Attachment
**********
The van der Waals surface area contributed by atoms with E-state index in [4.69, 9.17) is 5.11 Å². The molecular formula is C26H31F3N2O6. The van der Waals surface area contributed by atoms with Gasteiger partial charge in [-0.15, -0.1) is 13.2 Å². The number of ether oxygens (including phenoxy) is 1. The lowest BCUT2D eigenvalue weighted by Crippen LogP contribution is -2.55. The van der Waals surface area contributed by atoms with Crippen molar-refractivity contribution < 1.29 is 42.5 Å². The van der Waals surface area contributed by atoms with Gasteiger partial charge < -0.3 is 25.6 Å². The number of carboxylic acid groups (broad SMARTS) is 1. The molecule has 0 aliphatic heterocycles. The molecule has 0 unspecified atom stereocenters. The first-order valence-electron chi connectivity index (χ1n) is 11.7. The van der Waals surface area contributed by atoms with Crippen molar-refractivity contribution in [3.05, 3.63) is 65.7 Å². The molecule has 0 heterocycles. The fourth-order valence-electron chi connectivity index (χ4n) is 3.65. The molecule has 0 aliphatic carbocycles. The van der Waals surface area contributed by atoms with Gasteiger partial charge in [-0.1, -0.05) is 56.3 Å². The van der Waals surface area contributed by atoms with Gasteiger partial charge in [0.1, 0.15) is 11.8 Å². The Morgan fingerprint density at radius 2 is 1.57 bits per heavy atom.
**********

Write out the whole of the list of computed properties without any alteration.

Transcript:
The van der Waals surface area contributed by atoms with E-state index in [4.69, 9.17) is 5.11 Å². The molecular formula is C26H31F3N2O6. The van der Waals surface area contributed by atoms with Gasteiger partial charge in [-0.15, -0.1) is 13.2 Å². The number of ether oxygens (including phenoxy) is 1. The lowest BCUT2D eigenvalue weighted by Crippen LogP contribution is -2.55. The van der Waals surface area contributed by atoms with Crippen molar-refractivity contribution < 1.29 is 42.5 Å². The van der Waals surface area contributed by atoms with Gasteiger partial charge < -0.3 is 25.6 Å². The number of carboxylic acid groups (broad SMARTS) is 1. The molecule has 0 aliphatic heterocycles. The molecule has 0 unspecified atom stereocenters. The first-order valence-electron chi connectivity index (χ1n) is 11.7. The van der Waals surface area contributed by atoms with Crippen molar-refractivity contribution in [3.05, 3.63) is 65.7 Å². The molecule has 0 heterocycles. The fourth-order valence-electron chi connectivity index (χ4n) is 3.65. The molecule has 0 aliphatic carbocycles. The van der Waals surface area contributed by atoms with Gasteiger partial charge in [-0.1, -0.05) is 56.3 Å². The van der Waals surface area contributed by atoms with Gasteiger partial charge in [0.1, 0.15) is 11.8 Å². The Morgan fingerprint density at radius 2 is 1.57 bits per heavy atom.